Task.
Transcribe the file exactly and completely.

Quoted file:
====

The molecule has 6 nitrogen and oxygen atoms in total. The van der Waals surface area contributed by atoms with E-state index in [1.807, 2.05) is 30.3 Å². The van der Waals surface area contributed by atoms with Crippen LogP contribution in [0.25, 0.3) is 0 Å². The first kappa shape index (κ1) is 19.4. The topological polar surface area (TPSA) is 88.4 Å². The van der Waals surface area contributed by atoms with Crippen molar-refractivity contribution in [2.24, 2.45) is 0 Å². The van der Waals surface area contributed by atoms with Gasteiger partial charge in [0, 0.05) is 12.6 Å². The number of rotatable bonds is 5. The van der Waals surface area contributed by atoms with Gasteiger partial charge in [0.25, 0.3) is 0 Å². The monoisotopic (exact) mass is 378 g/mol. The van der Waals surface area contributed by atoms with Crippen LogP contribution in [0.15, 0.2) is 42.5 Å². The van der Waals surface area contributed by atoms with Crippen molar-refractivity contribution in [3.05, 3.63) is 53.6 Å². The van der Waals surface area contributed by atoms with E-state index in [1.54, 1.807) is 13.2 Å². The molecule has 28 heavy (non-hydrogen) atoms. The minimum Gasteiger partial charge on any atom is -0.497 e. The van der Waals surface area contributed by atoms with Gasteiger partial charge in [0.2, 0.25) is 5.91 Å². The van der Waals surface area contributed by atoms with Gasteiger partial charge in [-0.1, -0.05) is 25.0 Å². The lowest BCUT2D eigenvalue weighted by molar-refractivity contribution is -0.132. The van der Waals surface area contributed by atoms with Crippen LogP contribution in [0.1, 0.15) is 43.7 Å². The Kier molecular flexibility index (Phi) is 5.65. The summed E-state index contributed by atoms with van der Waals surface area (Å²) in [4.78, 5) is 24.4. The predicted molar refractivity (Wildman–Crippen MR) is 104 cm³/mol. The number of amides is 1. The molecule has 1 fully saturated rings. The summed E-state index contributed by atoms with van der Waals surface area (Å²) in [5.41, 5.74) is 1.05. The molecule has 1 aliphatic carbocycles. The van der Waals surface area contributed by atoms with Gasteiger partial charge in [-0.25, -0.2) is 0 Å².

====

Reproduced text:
The molecule has 6 nitrogen and oxygen atoms in total. The van der Waals surface area contributed by atoms with E-state index in [1.807, 2.05) is 30.3 Å². The van der Waals surface area contributed by atoms with Crippen LogP contribution in [0.25, 0.3) is 0 Å². The first kappa shape index (κ1) is 19.4. The topological polar surface area (TPSA) is 88.4 Å². The van der Waals surface area contributed by atoms with Crippen molar-refractivity contribution in [2.24, 2.45) is 0 Å². The van der Waals surface area contributed by atoms with Gasteiger partial charge in [0, 0.05) is 12.6 Å². The number of rotatable bonds is 5. The van der Waals surface area contributed by atoms with Gasteiger partial charge in [0.25, 0.3) is 0 Å². The monoisotopic (exact) mass is 378 g/mol. The van der Waals surface area contributed by atoms with Crippen LogP contribution in [0.15, 0.2) is 42.5 Å². The van der Waals surface area contributed by atoms with Crippen molar-refractivity contribution in [3.05, 3.63) is 53.6 Å². The van der Waals surface area contributed by atoms with E-state index in [1.54, 1.807) is 13.2 Å². The molecule has 28 heavy (non-hydrogen) atoms. The minimum Gasteiger partial charge on any atom is -0.497 e. The van der Waals surface area contributed by atoms with Gasteiger partial charge in [0.2, 0.25) is 5.91 Å². The van der Waals surface area contributed by atoms with Gasteiger partial charge in [-0.1, -0.05) is 25.0 Å². The lowest BCUT2D eigenvalue weighted by molar-refractivity contribution is -0.132. The van der Waals surface area contributed by atoms with Crippen LogP contribution in [0.1, 0.15) is 43.7 Å². The Kier molecular flexibility index (Phi) is 5.65. The summed E-state index contributed by atoms with van der Waals surface area (Å²) in [4.78, 5) is 24.4. The predicted molar refractivity (Wildman–Crippen MR) is 104 cm³/mol. The number of amides is 1. The molecule has 1 fully saturated rings. The summed E-state index contributed by atoms with van der Waals surface area (Å²) in [5.41, 5.74) is 1.05. The molecule has 1 aliphatic carbocycles. The van der Waals surface area contributed by atoms with Gasteiger partial charge in [-0.25, -0.2) is 0 Å².